Not-So-Random Acts of Kindness

Friendship Cruise Control

“There is nothing on this earth more to be prized than true friendship.”Thomas Aquinas

My parents (who are in their late 70s) were 8 hours into their drive to the west coast to board a cruise ship to Mexico when they realized that they failed to pack their passports. My stepfather, who takes everything in stride, said they’d circle back home to get them and start the journey over.

Turns out, that wasn’t necessary. After a brief phone conversation on a different topic, close friends of theirs presented a solution that my parents hadn’t imagined possible. The friends said they’d retrieve the passports and meet them halfway.

Dennis and Margery didn’t just empathize with my parents’ situation or float an offer; they stated how they were going to help. So, they rearranged their plans and drove 8 hours that day for a round trip with the sole purpose of getting their friends back on track.

Thank you, Dennis and Margery, for growing love! 

Thank you, Mom, for telling me this story with such joy.

It seems that it is in these unexpected incidents of profound kindness, when we are so moved by experiencing first hand the strength and depth of friendship, that we catch a glimpse God’s love. A love on which we can rely, even when we don’t realize doing so is an option.

“Grant me, O Lord my God, a mind to know you, a heart to seek you, wisdom to find you, conduct pleasing to you, faithful perseverance in waiting for you, and a hope of finally embracing you. Amen.” -Thomas Aquinas

Categories: friendship, Grow Love, Not-So-Random Acts of Kindness, The Gift of Gratitude, Uncategorized | Leave a comment

See (and do)

There are needs all around us, intertwined into the framework of our daily lives. Do we see them or do they simply blend into the background of life?

Some see- really see- and spring into action to help. Some view the action and contemplate all the better, more expeditious ways the spring to action should happen- yet remain stagnant, not actually doing anything. Fortunately, we have people among us who demonstrate that good works result from seeing and doing. Here are two shining examples.

Recently Christine heard from an employee about a local family in significant need. The single mom was very sick, with 3 kids about to start the new school year, and had little in the way of food or money. Christine, a busy wife, mother and business owner, paused in order to see. She responded. One heartfelt post on Facebook – with details of when people could drop off donations to her business – set the wheels of love in motion. She helped others see and they responded to her spark. Donations and further offers of help abounded.

New to the neighborhood, Cindy made an effort to get to know her neighbors. She met a single mom who left for work with her school age children at a time when other kids were rolling over in their beds  for 2 more hours of sleep. The neighbor was doing the best she could to manage her home and her job as a school bus driver. Cindy, even though she was involved with her own work, family, and a special cause, saw. She responded and now ushers the children onto their buses at their appointed times. A straightforward example of matching a resource to a need, when one is willing to really see.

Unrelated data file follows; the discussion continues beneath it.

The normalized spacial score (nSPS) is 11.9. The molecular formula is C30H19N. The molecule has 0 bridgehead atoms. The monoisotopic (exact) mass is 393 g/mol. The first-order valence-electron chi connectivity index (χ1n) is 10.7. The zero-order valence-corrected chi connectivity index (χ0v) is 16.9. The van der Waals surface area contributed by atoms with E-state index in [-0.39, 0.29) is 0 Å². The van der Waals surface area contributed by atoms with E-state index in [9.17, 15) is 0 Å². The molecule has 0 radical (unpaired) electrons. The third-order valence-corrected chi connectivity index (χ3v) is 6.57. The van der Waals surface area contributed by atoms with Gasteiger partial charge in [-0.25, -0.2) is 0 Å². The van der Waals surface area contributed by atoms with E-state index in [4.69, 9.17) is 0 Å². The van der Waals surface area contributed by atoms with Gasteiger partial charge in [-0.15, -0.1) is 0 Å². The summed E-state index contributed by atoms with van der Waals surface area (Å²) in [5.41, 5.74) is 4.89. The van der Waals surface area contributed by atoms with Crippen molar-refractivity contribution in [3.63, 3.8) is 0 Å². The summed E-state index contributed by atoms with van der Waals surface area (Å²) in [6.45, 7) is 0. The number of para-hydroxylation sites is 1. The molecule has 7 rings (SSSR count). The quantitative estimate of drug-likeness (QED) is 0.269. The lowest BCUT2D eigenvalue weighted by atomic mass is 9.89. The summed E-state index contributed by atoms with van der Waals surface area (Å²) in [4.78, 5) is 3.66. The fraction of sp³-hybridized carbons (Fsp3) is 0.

Two people in one community chose to see a need, and pulled it in from the fringes, front and center. They made a difference; they grew love.

“What good is it, my brothers, if someone says he has faith but does not have works? Can that faith save him? If a brother or sister has nothing to wear and has no food for the day, and one of you says to them, “Go in peace, keep warm, and eat well,” but you do not give them the necessities of the body, what good is it? So also faith of itself, if it does not have works, is dead. Indeed someone might say, “You have faith and I have works.” Demonstrate your faith to me without works, and I will demonstrate my faith to you from my works. –Letter of James 2:14-18

Categories: Grow Love, like ripples on a pond, Not-So-Random Acts of Kindness, on any given day, see | Leave a comment

A life’s lesson in building bridges

Libby Norris built bridges.

While her day job was as a Watershed Restoration Scientist, one wonders if she knew she was actually a top-notch Social Scientist as well.

Would she have said that a core element of our lives is “social capital”- the value of our social networks- who you know, how you are connected, and what happens as a result of these networks? That success is when members do for each other without expectation of anything in return? That there are those who bond with people with similar interests and lives, while others expand and build bonds to bridge (seemingly) conflicting interests? Did she know that the latter takes far more effort and courage?